Why Free, Miniature Art Galleries Are Popping Up Across the U.S.

Modeled on Little Free Libraries, these pint-sized museums make art accessible during the pandemic

View of FLAG in D.C.
Free Little Art Galleries simulate the culture of Little Free Libraries: Take what you want and give what you can. Courtesy of Free Little Art Gallery D.C.

For much of the past year, art lovers have found themselves unable to attend new exhibitions or visit their favorite museums. But Covid-19 hasn’t stopped people from sharing art: From Zoom events to drive-by displays, options for socially distanced art appreciation abound.

Among the most innovative offerings are Free Little Art Galleries (FLAGs). As Cathy Free reported for the Washington Post in January, these miniature dioramas are outfitted with small paintings, sculptures and even tiny figures. Inspired by the Little Free Library, which bills itself as the world’s “largest book-sharing movement,” FLAGs encourage visitors to take pint-sized artworks home or leave behind creations of their own.

Washington-based artist Stacy Milrany wasn’t the first person to open a petite art gallery. (Earlier examples appeared in Edmonton, Canada, and Austin, Texas, among other places.) But the trend has gained traction in large part thanks to her Seattle FLAG, which debuted in December 2020. Today, similarly small galleries can be found everywhere from the Bay Area to Atlanta to Washington, D.C.

An artwork honoring George Floyd at the Seattle FLAG Stacy Milrany
Milrany launched her Free Little Art Gallery with this tiny work, titled Cat Hair. Stacy Milrany
Stacy Milrany opened her Seattle FLAG in December 2020. Winnie Westergard / Stacy Milrany

FLAGs’ popularity stems in part from their intimate setting.

“It’s physically and psychologically accessible,” Milrany tells the Washington Post’s Kelsey Ables. “The art world can get elitist, superficial, alienating, otherwise inaccessible to some people. This is the opposite in every way.”

Milrany traces the idea for her free art gallery to March 2019, when her mother began a four-month chemotherapy regime. Per the artist’s website, she sent a new, postcard-sized artwork to her parent—who lived three hours away—every day of her treatment. Declared cancer-free that October, Milrany’s mother ultimately accumulated about 145 4- by 6-inch pieces “filled with beauty and color [and] containing sentiments of optimism, and sometimes pure ridiculousness.”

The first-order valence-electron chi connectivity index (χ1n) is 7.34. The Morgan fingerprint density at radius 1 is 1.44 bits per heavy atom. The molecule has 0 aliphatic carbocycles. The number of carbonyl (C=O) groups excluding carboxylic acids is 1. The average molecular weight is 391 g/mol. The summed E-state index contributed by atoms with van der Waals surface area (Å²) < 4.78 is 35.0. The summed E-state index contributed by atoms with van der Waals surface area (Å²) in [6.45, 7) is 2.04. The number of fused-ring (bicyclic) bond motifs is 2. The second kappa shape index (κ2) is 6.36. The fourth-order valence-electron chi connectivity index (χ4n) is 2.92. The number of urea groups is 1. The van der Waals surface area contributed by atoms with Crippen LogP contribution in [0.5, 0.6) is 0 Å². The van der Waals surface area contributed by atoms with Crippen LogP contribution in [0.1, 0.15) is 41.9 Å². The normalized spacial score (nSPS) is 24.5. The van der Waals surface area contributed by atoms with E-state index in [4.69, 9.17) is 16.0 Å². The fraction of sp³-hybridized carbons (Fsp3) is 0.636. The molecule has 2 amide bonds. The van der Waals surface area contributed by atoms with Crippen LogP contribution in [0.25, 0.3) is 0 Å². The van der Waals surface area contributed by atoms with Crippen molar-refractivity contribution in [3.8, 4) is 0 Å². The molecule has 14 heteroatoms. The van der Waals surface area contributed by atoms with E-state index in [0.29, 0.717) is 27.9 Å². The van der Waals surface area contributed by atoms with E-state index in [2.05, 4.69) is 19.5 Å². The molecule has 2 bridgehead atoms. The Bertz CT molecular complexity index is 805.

Last year, amid the uncertainty of Covid-19 lockdown, Milrany sought to share the solace she’d discovered during her mother’s treatment with a broader audience. As the pandemic persisted, she sent friends and family postcard-sized art, posting the results on her Instagram account. Her followers soon expressed interest in owning similar pieces.

“I believe that more art should be more accessible to more people—paintings, poems, song, and dance—these [are] personal expressions of our ‘human-ness’ and I hope this little gallery might contribute to that little dream,” writes the artist on her website.

A cicada-themed artwork at the Washington, D.C. FLAG
A cicada-themed miniature artwork at the Washington, D.C. FLAG Courtesy of Free Little Art Gallery D.C.

Milrany’s Free Little Art Gallery simulates the culture of Little Free Libraries: Take what you want and give what you can. As a result, 90 pieces flowed in and out of her 16- by 18-inch FLAG within 30 days of its opening. Half a year later, Milrany tells the Post, an estimated 600 artworks—from a portrait of Leonardo da Vinci to wire sculptures to a miniature Bernie Sanders—have come and gone.

Fans of the Seattle FLAG have even invented stories about its tiny patrons. When one of the characters went missing (as the gallery’s website notes, visitors are asked to leave the furniture and figures intact), Milrany made a “missing person” flyer that inspired followers to send new tiny toys to enjoy the view, reports Vladimir Duthiers for CBS News.

On the other side of the country, Washington, D.C.—already home to an array of iconic museums, including the Smithsonian Institution—recently welcomed a similar addition to its cultural landscape. So far, works by artists from Cris Clapp Logan to Brian Miller have graced this petite gallery on Capitol Hill, showing off familiar street scenes, plants and other designs.

“Living and practicing in D.C. has made me realize that the creative community is one that is oftentimes overshadowed here in the city,” FLAG D.C.’s founder, architect Allyson Klinner, tells Washingtonian’s Damare Baker. “I wanted to make a space not only for the display of work, but also for the free exchange of art and creativity, as these things should be accessible for all.”

FLAGs have also popped up in Phoenix, Arizona; Hyattsville, Maryland; Natick, Massachusetts; Los Angeles; Evanston, Illinois; and other cities across the U.S.

“I really want the message to be ‘come try this out,’” says Ben Schapiro, co-founder of the Evanston-based Licky Lab & Alpaca Free Little Art Gallery, to the Daily Northwestern’s Olivia Alexander. “Give yourself a little boost by putting your art on public display. It’ll go someplace, and somebody will appreciate it for a while.”

Milrany, for her part, is considering creating a national network of tiny galleries.

As she writes on her website, “Art is many things. Among them is simply proof of human existence. And when we’re cut off from one other, as we have been during this pandemic, it's more important than ever.”

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